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Supply Chain News: Recommendations on Handling Warehouse Worker Concerns over Increased Automation


Three Ideas for Increasing the Acceptance of Automation in the Distribution Center

March 15, 2022


SCDigest Editorial Staff

Last week, SCDigest summarized findings of new research from Accenture on how warehouse workers think about distribution automation, based on interviews with almost 70 workers and supervisors across the globe. (See An Interesting Look at How Warehouse Workers Think about Automation.)

Supply Chain Digest Says...

The research cites FedEx’s approach in which it uses virtual reality simulations and gamified training programs to train its thousands of warehouse employees.

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The research was published on the Harvard Business Review on-line web site.

In summary, and not surprisingly, the top concern of the workers was losing their jobs to automation. The second highest concern was a fear that inadequate training resources at their companies would reduce workers’ ability to succeed in a new, digital workplace.

In third place was fear that if automation breaks, workers would be unable to fix the problem, and leading to a perhaps significant decline in throughput.

On the other side, the top positive perception of automation by workers was the potential to improve safety, including a reduction in physical wear and tear.

The next highest positive perception was actually the increased speed and efficiency that automation can bring – interesting, and perhaps somewhat contradictory to the concerns about job losses.

Finally, in third place on the positive side was how support from automation could enable workers to do their jobs better – and enjoy the job more.

Based on this research, the Accenture team offered some recommendations for companies considering automation, relative to warehouse staff.

First, the Accenture researchers recommend that companies “emphasize growth opportunities” for workers.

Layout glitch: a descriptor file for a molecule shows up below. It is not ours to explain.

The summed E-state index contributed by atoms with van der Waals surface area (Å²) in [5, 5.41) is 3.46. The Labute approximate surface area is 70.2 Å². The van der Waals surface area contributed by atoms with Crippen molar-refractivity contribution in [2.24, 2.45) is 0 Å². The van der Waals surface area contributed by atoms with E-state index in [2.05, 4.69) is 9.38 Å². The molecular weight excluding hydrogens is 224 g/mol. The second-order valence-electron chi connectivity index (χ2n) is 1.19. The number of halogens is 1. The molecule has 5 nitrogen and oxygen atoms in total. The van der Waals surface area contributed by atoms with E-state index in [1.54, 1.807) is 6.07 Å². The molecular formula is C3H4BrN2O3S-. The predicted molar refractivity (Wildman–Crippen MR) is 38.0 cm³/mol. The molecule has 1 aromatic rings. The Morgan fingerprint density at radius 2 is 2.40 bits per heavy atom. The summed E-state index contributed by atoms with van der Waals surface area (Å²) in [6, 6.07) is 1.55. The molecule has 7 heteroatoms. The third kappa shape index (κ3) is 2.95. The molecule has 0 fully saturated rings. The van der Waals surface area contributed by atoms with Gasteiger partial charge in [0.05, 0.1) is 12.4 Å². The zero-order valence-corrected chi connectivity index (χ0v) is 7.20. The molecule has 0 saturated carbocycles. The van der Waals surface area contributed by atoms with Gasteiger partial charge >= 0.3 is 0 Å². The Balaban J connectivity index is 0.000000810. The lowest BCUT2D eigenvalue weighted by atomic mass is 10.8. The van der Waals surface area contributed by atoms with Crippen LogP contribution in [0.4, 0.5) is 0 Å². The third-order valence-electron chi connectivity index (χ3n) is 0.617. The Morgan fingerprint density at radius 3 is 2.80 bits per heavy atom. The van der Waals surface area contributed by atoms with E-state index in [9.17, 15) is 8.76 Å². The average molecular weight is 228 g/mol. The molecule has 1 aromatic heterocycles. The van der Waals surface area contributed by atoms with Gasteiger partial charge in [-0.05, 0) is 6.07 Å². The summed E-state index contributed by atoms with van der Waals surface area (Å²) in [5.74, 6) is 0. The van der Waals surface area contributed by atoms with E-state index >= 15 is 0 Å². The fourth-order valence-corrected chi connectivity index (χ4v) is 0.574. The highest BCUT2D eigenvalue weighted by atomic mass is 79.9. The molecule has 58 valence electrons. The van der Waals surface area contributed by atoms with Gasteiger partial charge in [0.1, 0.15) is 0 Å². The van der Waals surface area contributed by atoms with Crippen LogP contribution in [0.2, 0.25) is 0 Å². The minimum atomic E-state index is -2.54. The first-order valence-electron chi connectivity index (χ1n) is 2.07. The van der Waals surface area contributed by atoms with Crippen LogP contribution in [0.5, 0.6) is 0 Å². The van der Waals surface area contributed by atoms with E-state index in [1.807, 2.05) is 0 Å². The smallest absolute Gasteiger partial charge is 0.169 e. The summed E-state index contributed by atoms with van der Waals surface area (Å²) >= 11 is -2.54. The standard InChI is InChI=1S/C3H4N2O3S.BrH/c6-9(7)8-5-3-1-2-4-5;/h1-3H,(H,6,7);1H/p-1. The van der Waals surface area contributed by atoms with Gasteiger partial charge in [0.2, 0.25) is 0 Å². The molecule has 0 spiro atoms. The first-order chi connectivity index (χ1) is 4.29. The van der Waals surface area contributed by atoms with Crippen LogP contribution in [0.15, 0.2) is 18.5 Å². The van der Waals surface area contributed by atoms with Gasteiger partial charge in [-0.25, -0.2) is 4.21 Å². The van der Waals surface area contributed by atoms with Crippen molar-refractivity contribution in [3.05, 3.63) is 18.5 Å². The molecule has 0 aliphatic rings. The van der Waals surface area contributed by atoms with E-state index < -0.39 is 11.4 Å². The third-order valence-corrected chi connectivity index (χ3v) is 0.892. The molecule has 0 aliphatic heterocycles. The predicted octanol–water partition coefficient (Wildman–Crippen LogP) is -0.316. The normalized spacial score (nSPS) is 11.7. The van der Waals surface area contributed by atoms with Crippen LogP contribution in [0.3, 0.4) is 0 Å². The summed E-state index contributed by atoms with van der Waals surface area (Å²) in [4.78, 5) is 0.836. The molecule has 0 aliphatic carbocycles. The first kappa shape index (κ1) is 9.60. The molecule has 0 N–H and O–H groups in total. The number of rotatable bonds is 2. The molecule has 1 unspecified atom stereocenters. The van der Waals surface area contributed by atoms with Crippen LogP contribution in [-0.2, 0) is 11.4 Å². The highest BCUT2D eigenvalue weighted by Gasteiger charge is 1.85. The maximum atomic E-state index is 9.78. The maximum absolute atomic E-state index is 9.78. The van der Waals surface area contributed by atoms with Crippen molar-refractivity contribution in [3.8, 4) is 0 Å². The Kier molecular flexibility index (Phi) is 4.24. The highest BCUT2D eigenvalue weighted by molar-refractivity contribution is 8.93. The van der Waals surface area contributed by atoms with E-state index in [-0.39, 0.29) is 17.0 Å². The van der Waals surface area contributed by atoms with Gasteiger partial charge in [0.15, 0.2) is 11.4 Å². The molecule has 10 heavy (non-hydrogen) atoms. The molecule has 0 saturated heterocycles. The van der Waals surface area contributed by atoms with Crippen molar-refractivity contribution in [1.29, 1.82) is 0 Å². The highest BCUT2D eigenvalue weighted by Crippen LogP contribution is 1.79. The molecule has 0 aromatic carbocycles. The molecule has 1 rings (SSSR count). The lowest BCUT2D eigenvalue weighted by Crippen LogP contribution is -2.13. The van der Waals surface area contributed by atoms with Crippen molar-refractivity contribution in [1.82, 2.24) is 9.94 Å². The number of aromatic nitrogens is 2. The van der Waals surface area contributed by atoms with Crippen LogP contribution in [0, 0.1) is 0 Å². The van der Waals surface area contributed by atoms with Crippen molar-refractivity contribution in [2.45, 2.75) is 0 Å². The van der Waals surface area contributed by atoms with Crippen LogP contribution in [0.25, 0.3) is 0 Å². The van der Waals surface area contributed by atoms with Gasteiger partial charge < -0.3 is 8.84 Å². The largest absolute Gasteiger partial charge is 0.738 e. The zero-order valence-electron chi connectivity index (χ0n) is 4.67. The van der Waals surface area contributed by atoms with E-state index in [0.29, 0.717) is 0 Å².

“Employers must proactively expand growth opportunities (and make sure that workers have the tools and information they need to take advantage of those opportunities),” the Accenture team notes.

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It adds that some companies have started training centers to help entry-level warehouse workers succeed in their current roles and provide paths for career growth. Importantly, Accenture notes, companies must later demonstrate that real growth is possible by actually having a substantial proportion of entry-level workers in in fact move up the ranks into supervisory and management positions.

Next, Accenture recommends companies “get the training right.”

Tthe researchers found that a lack of training on automation was a major concern for warehouse workers. However, Accenture says, “many well-intentioned employers struggle to provide training that actually works, especially for workers who start their jobs with little or no technical expertise in operating the kinds of robotic systems that are common in automated warehouses.”

The research cites FedEx’s approach in which it uses virtual reality simulations and gamified training programs to train its thousands of warehouse employees. This allows worker to practice difficult tasks before they even set foot on the warehouse floor.

Finally, the researchers encourage to “keep investing in safety.”

While “robotic assistants can save a good deal of wear-and-tear on the human body, they don’t solve everything,” the report notes.

The researchers cite the early efforts by a few companies to invest in so-called “exoskeletons” that provide a mechanical assist with tasks such as case picking or other work involving lifting, potentially reducing fatigue and injury.

But it isn’t just fancy technology that increases safety. Keeping warehouse floors clean and sanitary is an easy tactic, as is creating processes that encourage leadership to work proactively with on-the-ground workers to identify and address safety concerns.

“As organizations look to the future, they must both address workers’ fears and build on their optimism by working to provide safe, productive workplaces and real opportunities for growth,” the Accenture researchers conclude.


What do you think of Accenture's research? Let us know your thoughts at the Feedback button below (email) or in the Feedback section.




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